Reaching still farther, two significant asteroids are about to be probed by shadowing spacecraft: Japan's Hayabusa-2 approaches closer and closer to Ryugu before attempting to set its lander on the unusually uneven surface and collect samples, while NASA's Osirus-REX readies itself to gather an even bigger scoop of the "primitive" carboniferous Bennu.  Hayabusa-1 has already succeeded in bringing back material from another asteroid for study and the results of the two currently active missions promise to add greatly to human knowledge of the Solar System's small fry.  While NASA seems chiefly interested in both asteroid mining and employment of asteroids in future Mars missions, another even more important application of these explorations is to enable Earth to defend itself in the future from possible asteroid collisions of disastrous proportions.  Recent geological work on our planet, permitted in part by improved satellite sensing, has shown in the last few years that such collisions have been even more numerous than previously thought, especially because of the discovery of an as yet mysterious crater beneath the surface of the Antarctic ice.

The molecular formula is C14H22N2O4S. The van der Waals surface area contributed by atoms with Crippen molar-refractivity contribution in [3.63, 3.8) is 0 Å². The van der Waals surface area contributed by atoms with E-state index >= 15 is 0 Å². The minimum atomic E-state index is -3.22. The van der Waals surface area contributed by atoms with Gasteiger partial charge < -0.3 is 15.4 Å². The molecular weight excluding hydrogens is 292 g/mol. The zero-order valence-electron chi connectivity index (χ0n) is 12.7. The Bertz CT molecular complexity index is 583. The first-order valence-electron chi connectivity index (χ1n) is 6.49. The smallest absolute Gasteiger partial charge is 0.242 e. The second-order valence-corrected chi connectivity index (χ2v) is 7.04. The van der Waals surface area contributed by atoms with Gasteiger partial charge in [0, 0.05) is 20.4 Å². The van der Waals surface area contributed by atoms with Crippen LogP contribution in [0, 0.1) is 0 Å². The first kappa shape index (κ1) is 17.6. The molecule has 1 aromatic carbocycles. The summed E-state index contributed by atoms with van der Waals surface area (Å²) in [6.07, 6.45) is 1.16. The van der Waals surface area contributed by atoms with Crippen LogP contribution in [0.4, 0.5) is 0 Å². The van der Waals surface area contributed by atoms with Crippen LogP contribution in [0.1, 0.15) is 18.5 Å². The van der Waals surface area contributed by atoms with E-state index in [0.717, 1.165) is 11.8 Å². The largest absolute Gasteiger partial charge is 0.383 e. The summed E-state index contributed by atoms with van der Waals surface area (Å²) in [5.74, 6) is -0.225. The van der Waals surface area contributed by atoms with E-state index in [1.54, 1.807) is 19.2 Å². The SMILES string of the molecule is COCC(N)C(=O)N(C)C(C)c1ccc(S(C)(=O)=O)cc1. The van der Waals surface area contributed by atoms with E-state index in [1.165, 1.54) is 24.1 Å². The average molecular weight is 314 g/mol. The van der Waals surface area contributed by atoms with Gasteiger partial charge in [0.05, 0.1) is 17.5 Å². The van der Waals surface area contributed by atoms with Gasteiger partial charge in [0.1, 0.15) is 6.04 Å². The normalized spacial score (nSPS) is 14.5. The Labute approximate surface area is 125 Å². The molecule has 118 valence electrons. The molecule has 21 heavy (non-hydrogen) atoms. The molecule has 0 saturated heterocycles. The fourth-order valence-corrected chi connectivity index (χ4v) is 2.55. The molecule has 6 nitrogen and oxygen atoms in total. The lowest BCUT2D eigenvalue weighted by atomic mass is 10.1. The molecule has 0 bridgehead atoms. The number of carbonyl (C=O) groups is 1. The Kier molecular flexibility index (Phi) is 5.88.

One step beyond, NASA's Insight lander has touched down just days ago and begun to send images that will soon be joined, if all goes according to plan, by a deeper analysis of the Martian subsurface than any obtained to this date.  This type of data is essential not only to the eternal question of what type of life, if any, developed on the Red Planet in ancient eras and whether any traces may still linger today.  Moreover, an eventual human landing, foreseen for the 2030's or beyond, requires a greatly enhanced picture of the planet's environment before it is deemed feasible to permit even the shortest currently envisioned stayover of at least two years, given the restrictions imposed by relative orbital trajectories.  While there are persistent rumors of ultra-fast engines being developed that would greatly shorten travel time and make human landings more amenable, for now work proceeds on schedule on the RS-25 engines for the SLS rocket that would power at least the preparatory steps for the great leap envisioned by the likes of Bradbury and Heinlein.  Once again, though, the key factor in success may be the cooperation of the peoples on Earth to fulfill the enormous logistical needs of Mars travel at the same time as we deal with the staggering challenges of overpopulation, famine, climate change, and war.  It is not impossible that a private individual like Elon Musk or a coalition of individuals may be able to bypass global problems to make the first moves.  What would have happened in the Age of Discovery without Prince Henry the Navigator, Isabella of Castile, Francois I, the overseas companies of Holland and England, or the Czar's intrepid Cossacks daring to forge ahead beyond the most practical and guaranteed interests that held others back?  Will the transnational or the individual achieve more than traditional regimes can hope?  Jules Verne's isolated geniuses like Robur the Conqueror and Captain Nemo were far ahead of their time, but ultimately succumbed to failures from within and without.